The drumbeat around development of quantum computing continues to grow in mainstream media, as evidenced by a report in today’s Wall Street Journal (China Seeks a Quantum Leap in Computing). While timelines for practical deployment remain uncertain, expectations for quantum computing continue to grow. In the U.S., for example, the Quantum Economic Development Consortium (QED-C) has called for greater public-private collaboration to speed commercial development while also cautioning against excessive near-term expectations.
Significant quantum computing development programs, with generous government funding, have sprung up around the world, but visibility into China’s quantum computing effort is somewhat veiled. The WSJ reports, “The U.S., Germany, France and India are among the countries that have each committed upward of $1 billion in state funding to be spent on quantum technologies research over the next few years. Beijing doesn’t release numbers on its planned investments, but Chinese media reports and U.S. policy research groups, including Santa Monica, Calif.-based think tank Rand Corp. and McKinsey, have placed its commitment over a similar period to between $1 billion and more than $15 billion.”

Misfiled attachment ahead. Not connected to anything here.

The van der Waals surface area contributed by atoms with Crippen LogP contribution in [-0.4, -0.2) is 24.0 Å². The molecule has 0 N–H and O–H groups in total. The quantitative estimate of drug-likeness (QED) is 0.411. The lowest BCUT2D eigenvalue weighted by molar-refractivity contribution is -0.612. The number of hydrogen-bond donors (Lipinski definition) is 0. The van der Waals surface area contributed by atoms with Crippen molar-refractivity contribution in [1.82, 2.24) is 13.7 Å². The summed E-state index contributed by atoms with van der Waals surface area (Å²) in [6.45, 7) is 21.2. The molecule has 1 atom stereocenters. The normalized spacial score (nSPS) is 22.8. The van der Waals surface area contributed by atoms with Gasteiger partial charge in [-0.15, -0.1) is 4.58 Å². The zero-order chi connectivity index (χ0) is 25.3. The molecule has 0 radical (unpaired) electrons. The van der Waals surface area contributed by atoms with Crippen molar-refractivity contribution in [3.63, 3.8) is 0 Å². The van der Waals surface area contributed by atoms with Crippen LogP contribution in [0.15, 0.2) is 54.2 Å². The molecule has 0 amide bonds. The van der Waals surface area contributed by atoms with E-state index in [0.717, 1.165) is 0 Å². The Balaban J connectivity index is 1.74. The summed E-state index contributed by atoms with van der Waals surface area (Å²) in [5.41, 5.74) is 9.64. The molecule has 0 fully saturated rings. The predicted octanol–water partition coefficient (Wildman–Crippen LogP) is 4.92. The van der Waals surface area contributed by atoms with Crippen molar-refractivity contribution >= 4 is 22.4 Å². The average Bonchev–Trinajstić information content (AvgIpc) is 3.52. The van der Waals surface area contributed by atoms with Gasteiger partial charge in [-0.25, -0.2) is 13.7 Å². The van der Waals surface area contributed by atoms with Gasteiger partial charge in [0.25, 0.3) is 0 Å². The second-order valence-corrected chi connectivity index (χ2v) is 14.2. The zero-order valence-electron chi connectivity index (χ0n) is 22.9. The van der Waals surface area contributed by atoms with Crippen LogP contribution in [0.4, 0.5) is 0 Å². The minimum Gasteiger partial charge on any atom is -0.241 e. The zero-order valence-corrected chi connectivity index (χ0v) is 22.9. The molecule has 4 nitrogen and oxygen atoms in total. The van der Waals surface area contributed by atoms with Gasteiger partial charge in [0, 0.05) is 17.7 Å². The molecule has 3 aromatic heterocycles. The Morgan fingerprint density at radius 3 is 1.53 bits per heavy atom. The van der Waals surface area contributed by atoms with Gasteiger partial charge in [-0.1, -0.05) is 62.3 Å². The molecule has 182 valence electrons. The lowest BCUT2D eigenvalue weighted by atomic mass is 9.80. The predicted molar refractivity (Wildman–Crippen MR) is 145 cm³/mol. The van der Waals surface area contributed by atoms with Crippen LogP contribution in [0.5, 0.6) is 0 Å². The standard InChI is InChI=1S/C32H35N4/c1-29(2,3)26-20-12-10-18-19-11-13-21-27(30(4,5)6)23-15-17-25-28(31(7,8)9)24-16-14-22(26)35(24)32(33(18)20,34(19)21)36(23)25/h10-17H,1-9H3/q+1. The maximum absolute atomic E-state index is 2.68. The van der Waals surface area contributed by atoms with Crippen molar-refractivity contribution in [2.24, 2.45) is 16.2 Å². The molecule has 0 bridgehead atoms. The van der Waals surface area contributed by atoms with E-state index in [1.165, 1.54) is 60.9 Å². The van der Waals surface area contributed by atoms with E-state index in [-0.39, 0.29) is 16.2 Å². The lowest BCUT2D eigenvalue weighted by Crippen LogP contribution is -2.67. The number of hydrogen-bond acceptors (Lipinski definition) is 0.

China has said technology trade restrictions by the U.S. (mostly advanced semiconductor chips) are impeding China’s quantum computing development efforts. Here’s brief excerpt from the WSJ article, written by Karen Hao:
“Baidu Inc., a Chinese internet pioneer known for its Google-like search engine, said in late August that it had built its own version of a quantum computer, an experimental device that exploits the quirks of quantum physics to perform calculations at speeds far beyond those of conventional electronic computers.
“The advance follows similar ones made in recent years by International Business Machines Corp., Alphabet Inc.’s Google and other companies in the U.S., which is widely viewed as the world leader in quantum computing research.
“Baidu said its new computer—an assemblage of metal plates and wires that looks a bit like an oversize chandelier—is accessible free of charge via a website and mobile app to researchers, engineers and even schoolchildren. U.S. companies, including IBM and Google, also offer websites to access their quantum computers.”
By providing public access to its quantum computer via the web, Baidu is helping ramp up commercial quantum development in China. Quantum computing is expected to provide dramatic advantages over classical computing in several areas, among them optimization, logistics, materials simulation, AI, and drug development.
Link to Wall Street Journal article, https://www.wsj.com/articles/china-competing-us-quantum-computing-11664997892?mod=hp_lead_pos13